Consequently, the DJIA was the only major US index to fall marginally below the ‘Plimsoll Line’ last week. So far, the earning season has produced decent results. Analysts at US financial data group FactSet estimate an earnings growth rate of 30.2% for S&P 500 companies, which would mark the highest year-on-year earnings growth rate reported by the index since Q3 2010, with virtually 80% of companies beating expectations.

Notwithstanding this upbeat assessment there are still concerns about President Biden’s administration. Many observers believe Joe Biden will have difficulty in preventing the Democrats from heading too far to the left. He also made Wall Street shudder with threats to raise income tax from 37% to 39% and Capital Gains Tax from 20% to 39% to those earning over $1 million a year, even though it is taken as read that this pandemic has a price to pay. Increased taxation is inevitable down the line. President Biden’s aides must also keep the 79-year old Commander-in-Chief on a very tight rein, preventing him from any repetition of calling President Xi Jinping a ‘thug’ or President Putin a ‘killer’, as well as desisting from making wild promises on issues such as climate change, however well-intentioned they may be. The Spectator’s Freddy Gray, in this week’s edition, thought the US media looked too kindly on Biden misspeaks. Gray felt that White House Aids ‘must work harder on keeping the President’s promiscuous verbosity under wraps’!

UK economic data posted last week was mixed. The Consumer Prices Index (CPI) rose 0.7% in the 12 months to January 2021, up from 0.6% to December 2020. Petrol and travel cost increases contributed to the modest bounce. However, courtesy of BREXIT and supply issues for goods such as food and semi-conductor chips, inflation could bounce before too long. Unemployment data, with almost 5 million of the UK’s workforce, still being furloughed, could make last Wednesday’s figure of 4.9%, down from 5% in February, rather misleading, when the furlough scheme ends. As for UK public finances, central Government net cash requirement (excluding UK Asset Resolution Ltd and Network Rail) was £20.8 billion in March 2021, bringing the total for the FYE March 2021 to £334.5 billion, substantially more than in any other financial year period since records began in 1984. The Governmentis estimated to have spent £941.7 billion on day-to-day activities (current expenditure) in the FYE March 2021, £203.2 billion more than in the FYE March 2020; this includes £78.2 billion expenditure on Coronavirus job support schemes.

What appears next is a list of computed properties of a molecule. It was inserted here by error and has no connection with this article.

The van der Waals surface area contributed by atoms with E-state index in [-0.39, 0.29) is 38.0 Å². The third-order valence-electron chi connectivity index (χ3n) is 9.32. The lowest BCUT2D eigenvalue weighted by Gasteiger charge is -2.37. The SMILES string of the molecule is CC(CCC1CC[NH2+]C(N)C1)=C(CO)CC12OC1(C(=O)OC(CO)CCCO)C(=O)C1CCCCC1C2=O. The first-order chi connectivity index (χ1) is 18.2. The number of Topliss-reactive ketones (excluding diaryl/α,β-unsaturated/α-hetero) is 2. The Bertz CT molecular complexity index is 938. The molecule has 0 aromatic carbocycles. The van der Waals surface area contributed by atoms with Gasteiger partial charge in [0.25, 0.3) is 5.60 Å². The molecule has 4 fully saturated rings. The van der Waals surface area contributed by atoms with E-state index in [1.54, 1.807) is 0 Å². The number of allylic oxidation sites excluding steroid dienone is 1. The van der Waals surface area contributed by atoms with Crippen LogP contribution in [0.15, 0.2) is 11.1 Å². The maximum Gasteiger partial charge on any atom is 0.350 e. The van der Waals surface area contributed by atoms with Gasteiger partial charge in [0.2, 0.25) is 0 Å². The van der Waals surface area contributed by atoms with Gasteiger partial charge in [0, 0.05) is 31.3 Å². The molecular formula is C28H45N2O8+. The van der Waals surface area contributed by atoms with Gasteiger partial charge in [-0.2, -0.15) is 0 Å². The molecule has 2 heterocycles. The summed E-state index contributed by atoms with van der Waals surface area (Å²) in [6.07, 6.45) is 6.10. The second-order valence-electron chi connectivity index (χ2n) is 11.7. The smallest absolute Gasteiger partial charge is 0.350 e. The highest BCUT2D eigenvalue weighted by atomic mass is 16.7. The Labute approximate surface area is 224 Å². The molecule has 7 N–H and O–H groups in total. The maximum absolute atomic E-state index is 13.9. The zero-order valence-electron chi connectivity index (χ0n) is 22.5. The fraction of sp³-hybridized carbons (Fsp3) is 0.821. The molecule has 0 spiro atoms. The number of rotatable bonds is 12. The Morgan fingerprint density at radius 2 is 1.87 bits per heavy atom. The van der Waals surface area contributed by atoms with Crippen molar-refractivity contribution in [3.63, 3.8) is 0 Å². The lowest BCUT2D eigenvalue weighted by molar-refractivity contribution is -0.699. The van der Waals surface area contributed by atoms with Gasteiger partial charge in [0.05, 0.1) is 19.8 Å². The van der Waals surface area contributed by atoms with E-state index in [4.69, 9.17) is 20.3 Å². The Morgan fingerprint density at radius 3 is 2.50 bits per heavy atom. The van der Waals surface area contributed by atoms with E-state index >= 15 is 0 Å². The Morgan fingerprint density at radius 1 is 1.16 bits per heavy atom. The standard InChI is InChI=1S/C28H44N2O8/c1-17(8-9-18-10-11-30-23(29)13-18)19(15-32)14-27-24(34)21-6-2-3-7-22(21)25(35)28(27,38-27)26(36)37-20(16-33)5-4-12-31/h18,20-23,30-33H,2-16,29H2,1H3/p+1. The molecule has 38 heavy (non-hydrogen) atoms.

The UK has enjoyed rocketing retail sales for March (+5.4%, with clothing up 17.5%) and PMI data indicating the strongest private sector growth in eight years in April. Hopefully, a measurable amount of largesse supposedly squirrelled away in the past year (circa £150 billion) will have parted company from consumers’ savings into the tills on the High Street. It is interesting to note that Barclaycard saw a 438% increase on credit card use for the week commencing 12th April 2021 as against the corresponding week in 2020. As Coronavirus restrictions were eased, the pound pushed higher. The Eurozone shrugged off tighter lockdowns and enjoyed record manufacturing expansion in April, while the service sector returned to growth.

As Central banks start to consider accommodating Bitcoin with perhaps some tighter regulation, it was interesting to note that Bitcoinfell 21% in value from $64,900 to $49,400 last week, its biggest weekly fall since February 2021.

The US earnings season started very well with stellar results from the banking sector, especially JP Morgan, Goldman Sachs, and Citigroup, which all produced outstanding trading and investment banking profits. Morgan Stanley’s $900 million contingency loss on loans to Archegos was the only ‘faux-pas.’ Last week, decent efforts from IBM, Coca-Cola, Proctor & Gamble, and Verizon kept up the momentum. Netflix’s subscriber numbers were 2 million light at 3.98 million for the past quarter. Despite increased profits, which were attributed to increased subscription charges, the Street of Dreams was ‘underwhelmed’, and it took Netflix’s share price lower by 8%. Tobacco stocks lost ground as Biden served notice on nicotine content. Altria too suffered, but not as much as Imperial Brands and BATS did! This coming week will be very significant with Apple, Microsoft, Amazon, and Exxon Mobil all stepping up to the plate.